While weaving the thread of homeland security throughout the panel discussions at TechNet International 2002, speakers also expressed candid views about the problems that must be solved to make the best use of today's technical capabilities. Topics included network-centric warfare, biometrics, smart cards and emergency communications.
Battlefield applications of 21st century communications and information technology capabilities allow commanders to assess their own positions as well as the locations of enemies. Soldiers in the field can receive orders and take action in record time. However, an intense dialogue is in progress on how best to employ these technologies to win the war against terrorism.
Government and private industry are struggling to grasp different aspects of the same challenges as they implement network-centric operations. Whether involved with e-commerce or battlefield situational awareness, organizations stand to gain substantially from a networked information infrastructure. However, some solutions-architectures, protocols or security measures-that work in some areas may not be applicable to others.
Advances in visual processing may soon allow robot vehicles to travel autonomously across battlefields and city streets. Researchers are developing mathematical models that offer insight into how mechanical and biological systems interpret images for movement and navigation. The answers will provide a key to designing more sophisticated automated guidance systems for commercial and military use.
In the near future, laser-based detection systems will allow military aircraft to identify enemy ground vehicles accurately in battle zones and permit spacecraft and robotic vehicles to navigate safely through unfamiliar terrain. The technology is built around highly sensitive optical detectors that measure minute amounts of reflected laser light. These systems do three-dimensional modeling of scanned objects in real time, offering missile defense systems the capability to differentiate between re-entry vehicles and decoys.
Participants in the Joint Warrior Interoperability Demonstration are reeling from the triumph of this year's event, not only because all the pieces came together successfully but also because the lessons learned promise to provide real support to today's warfighters. In addition to focusing on interoperability issues, other substantive items were addressed, including the unique challenges of operating in the Pacific Theater, handling information disclosure problems and ensuring that network vulnerabilities are identified. Broad and successful foreign involvement in the U.S.-sponsored event confirmed that collaboration among nations is essential to defeating today's adversaries.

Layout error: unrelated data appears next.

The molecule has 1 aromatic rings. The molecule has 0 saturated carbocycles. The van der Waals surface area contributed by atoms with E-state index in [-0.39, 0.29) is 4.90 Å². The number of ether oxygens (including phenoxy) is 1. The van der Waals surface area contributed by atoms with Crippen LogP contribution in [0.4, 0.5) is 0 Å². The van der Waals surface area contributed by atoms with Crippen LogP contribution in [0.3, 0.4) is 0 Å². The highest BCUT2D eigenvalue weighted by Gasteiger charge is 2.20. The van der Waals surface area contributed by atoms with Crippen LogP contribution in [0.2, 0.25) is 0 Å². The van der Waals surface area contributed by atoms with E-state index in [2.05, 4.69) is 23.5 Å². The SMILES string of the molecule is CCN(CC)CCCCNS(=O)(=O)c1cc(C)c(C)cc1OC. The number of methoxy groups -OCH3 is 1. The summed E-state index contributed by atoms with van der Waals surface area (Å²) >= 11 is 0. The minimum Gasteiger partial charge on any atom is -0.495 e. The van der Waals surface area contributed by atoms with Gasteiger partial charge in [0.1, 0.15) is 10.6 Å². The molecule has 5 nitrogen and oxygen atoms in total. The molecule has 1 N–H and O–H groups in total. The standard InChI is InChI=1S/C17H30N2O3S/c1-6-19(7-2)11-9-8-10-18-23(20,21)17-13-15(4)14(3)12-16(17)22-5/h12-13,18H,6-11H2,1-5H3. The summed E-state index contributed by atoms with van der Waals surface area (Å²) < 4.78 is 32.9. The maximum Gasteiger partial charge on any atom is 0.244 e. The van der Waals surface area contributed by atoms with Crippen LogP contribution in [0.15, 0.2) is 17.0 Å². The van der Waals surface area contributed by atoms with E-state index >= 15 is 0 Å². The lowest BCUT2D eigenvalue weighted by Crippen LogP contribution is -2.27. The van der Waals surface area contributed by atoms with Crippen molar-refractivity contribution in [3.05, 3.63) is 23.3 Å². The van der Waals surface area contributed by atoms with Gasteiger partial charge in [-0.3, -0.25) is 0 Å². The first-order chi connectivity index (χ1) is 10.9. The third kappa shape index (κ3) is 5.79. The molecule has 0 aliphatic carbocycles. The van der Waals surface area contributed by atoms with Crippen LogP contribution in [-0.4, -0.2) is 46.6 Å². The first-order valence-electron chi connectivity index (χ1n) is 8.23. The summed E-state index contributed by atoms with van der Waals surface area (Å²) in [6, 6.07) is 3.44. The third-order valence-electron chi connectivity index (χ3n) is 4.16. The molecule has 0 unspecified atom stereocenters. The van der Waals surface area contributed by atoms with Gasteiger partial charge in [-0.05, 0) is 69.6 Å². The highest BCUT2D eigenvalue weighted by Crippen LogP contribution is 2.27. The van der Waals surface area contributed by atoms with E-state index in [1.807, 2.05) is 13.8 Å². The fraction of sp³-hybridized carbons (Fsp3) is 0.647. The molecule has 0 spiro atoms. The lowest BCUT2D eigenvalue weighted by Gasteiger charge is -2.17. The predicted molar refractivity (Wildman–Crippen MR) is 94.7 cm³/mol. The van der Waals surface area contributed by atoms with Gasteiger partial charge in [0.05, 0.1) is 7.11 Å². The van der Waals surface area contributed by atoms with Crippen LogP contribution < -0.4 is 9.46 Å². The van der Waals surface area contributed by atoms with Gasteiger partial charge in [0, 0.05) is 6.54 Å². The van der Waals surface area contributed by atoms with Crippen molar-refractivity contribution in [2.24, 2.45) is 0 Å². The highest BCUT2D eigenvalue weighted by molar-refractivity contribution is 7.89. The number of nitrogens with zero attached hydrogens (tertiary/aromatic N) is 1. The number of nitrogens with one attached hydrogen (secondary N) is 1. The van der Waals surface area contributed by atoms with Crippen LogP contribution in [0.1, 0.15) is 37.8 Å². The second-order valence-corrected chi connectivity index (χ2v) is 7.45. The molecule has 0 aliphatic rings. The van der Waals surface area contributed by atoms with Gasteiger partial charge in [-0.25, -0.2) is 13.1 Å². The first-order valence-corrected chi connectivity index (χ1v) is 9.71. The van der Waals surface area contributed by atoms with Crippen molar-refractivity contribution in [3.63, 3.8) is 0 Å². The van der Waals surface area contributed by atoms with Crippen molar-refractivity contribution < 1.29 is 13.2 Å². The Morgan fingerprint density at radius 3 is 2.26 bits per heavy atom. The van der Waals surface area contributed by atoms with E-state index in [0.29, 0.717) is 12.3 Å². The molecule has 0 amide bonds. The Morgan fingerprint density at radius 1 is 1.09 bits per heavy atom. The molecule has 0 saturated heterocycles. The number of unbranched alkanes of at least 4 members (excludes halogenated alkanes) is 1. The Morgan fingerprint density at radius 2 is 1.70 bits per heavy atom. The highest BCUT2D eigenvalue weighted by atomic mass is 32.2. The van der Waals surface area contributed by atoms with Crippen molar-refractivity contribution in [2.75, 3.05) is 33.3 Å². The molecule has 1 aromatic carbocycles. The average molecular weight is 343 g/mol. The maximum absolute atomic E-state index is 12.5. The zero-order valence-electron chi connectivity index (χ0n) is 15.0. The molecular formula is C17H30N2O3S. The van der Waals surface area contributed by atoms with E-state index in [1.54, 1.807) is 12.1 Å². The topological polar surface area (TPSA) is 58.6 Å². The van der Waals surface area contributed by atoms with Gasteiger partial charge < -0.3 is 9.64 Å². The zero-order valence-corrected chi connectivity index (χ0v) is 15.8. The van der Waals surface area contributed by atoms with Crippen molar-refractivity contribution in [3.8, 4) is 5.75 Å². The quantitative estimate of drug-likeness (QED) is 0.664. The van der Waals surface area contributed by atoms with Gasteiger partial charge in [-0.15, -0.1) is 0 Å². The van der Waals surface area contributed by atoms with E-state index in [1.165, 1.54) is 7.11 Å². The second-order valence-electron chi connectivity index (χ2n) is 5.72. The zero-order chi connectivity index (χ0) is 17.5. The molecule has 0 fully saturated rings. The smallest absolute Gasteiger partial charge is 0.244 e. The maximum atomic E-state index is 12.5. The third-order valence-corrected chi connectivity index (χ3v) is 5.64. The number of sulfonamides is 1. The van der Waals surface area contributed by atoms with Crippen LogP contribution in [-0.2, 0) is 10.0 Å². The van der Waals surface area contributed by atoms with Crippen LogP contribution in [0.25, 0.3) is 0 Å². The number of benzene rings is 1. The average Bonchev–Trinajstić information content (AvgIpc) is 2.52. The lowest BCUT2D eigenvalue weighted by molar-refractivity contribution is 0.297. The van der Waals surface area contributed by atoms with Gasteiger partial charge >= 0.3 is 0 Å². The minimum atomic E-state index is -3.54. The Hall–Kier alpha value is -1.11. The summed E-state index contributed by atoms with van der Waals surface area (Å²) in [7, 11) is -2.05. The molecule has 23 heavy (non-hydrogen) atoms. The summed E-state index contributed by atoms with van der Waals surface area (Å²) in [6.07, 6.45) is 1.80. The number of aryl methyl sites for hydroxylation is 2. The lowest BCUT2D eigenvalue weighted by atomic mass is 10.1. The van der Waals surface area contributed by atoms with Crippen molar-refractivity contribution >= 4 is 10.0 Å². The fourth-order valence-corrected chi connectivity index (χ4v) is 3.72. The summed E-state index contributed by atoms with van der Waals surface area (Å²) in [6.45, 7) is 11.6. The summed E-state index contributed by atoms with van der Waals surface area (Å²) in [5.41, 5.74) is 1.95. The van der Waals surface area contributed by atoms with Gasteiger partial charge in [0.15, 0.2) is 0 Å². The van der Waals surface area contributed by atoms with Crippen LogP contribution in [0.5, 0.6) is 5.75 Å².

Defense in depth is the key to securing what will be one of the world's largest intranets. The U.S. Navy is using a layered approach to protect the systems that will connect all of its land commands and, through satellites, its ships at sea.
Government agencies and commercial companies that are striving to share data to protect citizens or improve service to customers are discovering that as access to data increases, information security challenges grow exponentially. To address this concern, trusted security approaches emerging from government applications offer information assurance at both the operating-system and relational-database-management levels.
Technology is now available that allows various organizations to share information from their databases without compromising their sources or individual agency policies. The software would enable national security and law enforcement groups to coordinate their efforts by facilitating the tracking of suspicious individuals and their activities.
Research is extending the boundaries of information assurance technology to include the operational reliability of individual systems and the ability of tactical wireless networks to remain secure. Scientists are developing agile solutions to counter new types of cyberassaults and to protect vulnerabilities detected in emerging technologies.
The United States has recruited private industry to help fight the war on terrorism on the home front. The next battlefield may be cyberspace, and the government is working with its operators to protect and defend crucial assets in that realm against attacks that could potentially cripple the country.
The challenge of providing secure information is not new. Since the early days of computer networking, we have been striving to ensure the sanctity of bits and bytes. As computer and communications technologies advanced exponentially, so did the security challenges facing our information community. Now, information systems are everywhere and have become essential elements in the daily operations of industry, civil government, the intelligence community and military forces.
While military combatants continue to fight the war against terrorism on the battlefield, U.S. government officials are stepping up work to protect the borders of cyberspace. Information infrastructure security is such a high priority that government agencies are now required to provide reports on risk assessments, system security needs and security plans before they receive program funding.
The U.S. military's goal of a network-centric warfare capability is a step closer to reality with the recent contract award for the development of a long-awaited family of advanced radios. The devices will eliminate communications difficulties between terrestrial and airborne units through the use of common waveforms, creating greater situational awareness and enhanced survivability for warfighters.